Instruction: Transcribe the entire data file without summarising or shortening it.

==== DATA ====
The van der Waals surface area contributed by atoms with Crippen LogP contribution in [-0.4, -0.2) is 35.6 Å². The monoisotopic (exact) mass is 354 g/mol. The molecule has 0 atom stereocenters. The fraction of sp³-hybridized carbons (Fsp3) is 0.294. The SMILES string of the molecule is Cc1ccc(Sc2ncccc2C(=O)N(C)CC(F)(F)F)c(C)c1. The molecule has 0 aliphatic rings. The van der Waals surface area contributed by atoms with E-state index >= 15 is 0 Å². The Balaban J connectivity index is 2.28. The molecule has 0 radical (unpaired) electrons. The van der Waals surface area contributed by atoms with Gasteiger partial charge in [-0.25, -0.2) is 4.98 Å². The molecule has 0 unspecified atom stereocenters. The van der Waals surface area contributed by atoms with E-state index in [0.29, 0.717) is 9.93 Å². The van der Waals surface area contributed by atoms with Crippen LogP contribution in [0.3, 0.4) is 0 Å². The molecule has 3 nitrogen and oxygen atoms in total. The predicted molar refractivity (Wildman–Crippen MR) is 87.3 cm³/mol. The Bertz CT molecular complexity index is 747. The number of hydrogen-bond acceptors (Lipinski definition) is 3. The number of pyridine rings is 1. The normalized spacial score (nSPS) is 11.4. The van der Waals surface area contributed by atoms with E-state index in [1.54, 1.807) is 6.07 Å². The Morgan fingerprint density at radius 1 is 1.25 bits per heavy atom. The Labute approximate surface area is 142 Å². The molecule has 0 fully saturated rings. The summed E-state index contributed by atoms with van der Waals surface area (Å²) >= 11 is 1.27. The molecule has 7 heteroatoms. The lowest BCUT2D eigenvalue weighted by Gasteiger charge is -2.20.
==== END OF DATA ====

The van der Waals surface area contributed by atoms with Crippen LogP contribution in [-0.4, -0.2) is 35.6 Å². The monoisotopic (exact) mass is 354 g/mol. The molecule has 0 atom stereocenters. The fraction of sp³-hybridized carbons (Fsp3) is 0.294. The SMILES string of the molecule is Cc1ccc(Sc2ncccc2C(=O)N(C)CC(F)(F)F)c(C)c1. The molecule has 0 aliphatic rings. The van der Waals surface area contributed by atoms with E-state index >= 15 is 0 Å². The Balaban J connectivity index is 2.28. The molecule has 0 radical (unpaired) electrons. The van der Waals surface area contributed by atoms with Gasteiger partial charge in [-0.25, -0.2) is 4.98 Å². The molecule has 0 unspecified atom stereocenters. The van der Waals surface area contributed by atoms with E-state index in [0.29, 0.717) is 9.93 Å². The van der Waals surface area contributed by atoms with Crippen LogP contribution in [0.3, 0.4) is 0 Å². The molecule has 3 nitrogen and oxygen atoms in total. The predicted molar refractivity (Wildman–Crippen MR) is 87.3 cm³/mol. The Bertz CT molecular complexity index is 747. The number of hydrogen-bond acceptors (Lipinski definition) is 3. The number of pyridine rings is 1. The normalized spacial score (nSPS) is 11.4. The van der Waals surface area contributed by atoms with E-state index in [1.54, 1.807) is 6.07 Å². The Morgan fingerprint density at radius 1 is 1.25 bits per heavy atom. The Labute approximate surface area is 142 Å². The molecule has 0 fully saturated rings. The summed E-state index contributed by atoms with van der Waals surface area (Å²) >= 11 is 1.27. The molecule has 7 heteroatoms. The lowest BCUT2D eigenvalue weighted by Gasteiger charge is -2.20.